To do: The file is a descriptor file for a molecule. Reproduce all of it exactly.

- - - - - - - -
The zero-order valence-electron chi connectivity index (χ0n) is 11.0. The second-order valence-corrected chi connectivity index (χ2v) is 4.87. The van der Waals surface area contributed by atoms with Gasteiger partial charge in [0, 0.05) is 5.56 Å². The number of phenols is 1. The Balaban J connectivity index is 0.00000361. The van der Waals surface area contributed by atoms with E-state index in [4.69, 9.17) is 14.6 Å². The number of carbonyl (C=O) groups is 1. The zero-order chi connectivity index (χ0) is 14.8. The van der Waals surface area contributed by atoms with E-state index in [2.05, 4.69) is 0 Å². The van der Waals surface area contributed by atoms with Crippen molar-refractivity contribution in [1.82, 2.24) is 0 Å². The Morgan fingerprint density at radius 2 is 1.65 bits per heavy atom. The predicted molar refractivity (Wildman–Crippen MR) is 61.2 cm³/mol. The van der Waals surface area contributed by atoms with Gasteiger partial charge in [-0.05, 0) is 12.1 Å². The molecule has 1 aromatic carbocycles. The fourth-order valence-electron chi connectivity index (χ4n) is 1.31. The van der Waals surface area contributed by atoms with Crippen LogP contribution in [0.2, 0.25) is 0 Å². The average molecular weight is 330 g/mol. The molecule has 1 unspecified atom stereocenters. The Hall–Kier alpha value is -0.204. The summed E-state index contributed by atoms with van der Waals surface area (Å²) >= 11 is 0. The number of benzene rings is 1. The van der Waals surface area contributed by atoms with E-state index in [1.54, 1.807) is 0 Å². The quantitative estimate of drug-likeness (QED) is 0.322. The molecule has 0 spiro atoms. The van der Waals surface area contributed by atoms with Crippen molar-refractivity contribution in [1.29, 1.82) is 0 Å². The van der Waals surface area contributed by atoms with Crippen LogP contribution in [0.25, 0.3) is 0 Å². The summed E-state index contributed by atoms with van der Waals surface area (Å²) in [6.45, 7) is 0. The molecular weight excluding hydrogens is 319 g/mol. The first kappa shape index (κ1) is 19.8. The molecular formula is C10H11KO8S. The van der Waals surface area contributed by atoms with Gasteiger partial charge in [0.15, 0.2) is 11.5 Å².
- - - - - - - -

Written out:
The zero-order valence-electron chi connectivity index (χ0n) is 11.0. The second-order valence-corrected chi connectivity index (χ2v) is 4.87. The van der Waals surface area contributed by atoms with Gasteiger partial charge in [0, 0.05) is 5.56 Å². The number of phenols is 1. The Balaban J connectivity index is 0.00000361. The van der Waals surface area contributed by atoms with E-state index in [4.69, 9.17) is 14.6 Å². The number of carbonyl (C=O) groups is 1. The zero-order chi connectivity index (χ0) is 14.8. The van der Waals surface area contributed by atoms with E-state index in [2.05, 4.69) is 0 Å². The van der Waals surface area contributed by atoms with Crippen molar-refractivity contribution in [1.82, 2.24) is 0 Å². The Morgan fingerprint density at radius 2 is 1.65 bits per heavy atom. The predicted molar refractivity (Wildman–Crippen MR) is 61.2 cm³/mol. The van der Waals surface area contributed by atoms with Gasteiger partial charge in [-0.05, 0) is 12.1 Å². The molecule has 1 aromatic carbocycles. The fourth-order valence-electron chi connectivity index (χ4n) is 1.31. The van der Waals surface area contributed by atoms with Crippen LogP contribution in [0.2, 0.25) is 0 Å². The average molecular weight is 330 g/mol. The molecule has 1 unspecified atom stereocenters. The Hall–Kier alpha value is -0.204. The summed E-state index contributed by atoms with van der Waals surface area (Å²) >= 11 is 0. The number of benzene rings is 1. The van der Waals surface area contributed by atoms with E-state index in [1.54, 1.807) is 0 Å². The quantitative estimate of drug-likeness (QED) is 0.322. The molecule has 0 spiro atoms. The van der Waals surface area contributed by atoms with Crippen molar-refractivity contribution in [1.29, 1.82) is 0 Å². The van der Waals surface area contributed by atoms with Crippen LogP contribution in [0.25, 0.3) is 0 Å². The summed E-state index contributed by atoms with van der Waals surface area (Å²) in [6.45, 7) is 0. The molecular weight excluding hydrogens is 319 g/mol. The first kappa shape index (κ1) is 19.8. The molecular formula is C10H11KO8S. The van der Waals surface area contributed by atoms with Gasteiger partial charge in [0.15, 0.2) is 11.5 Å².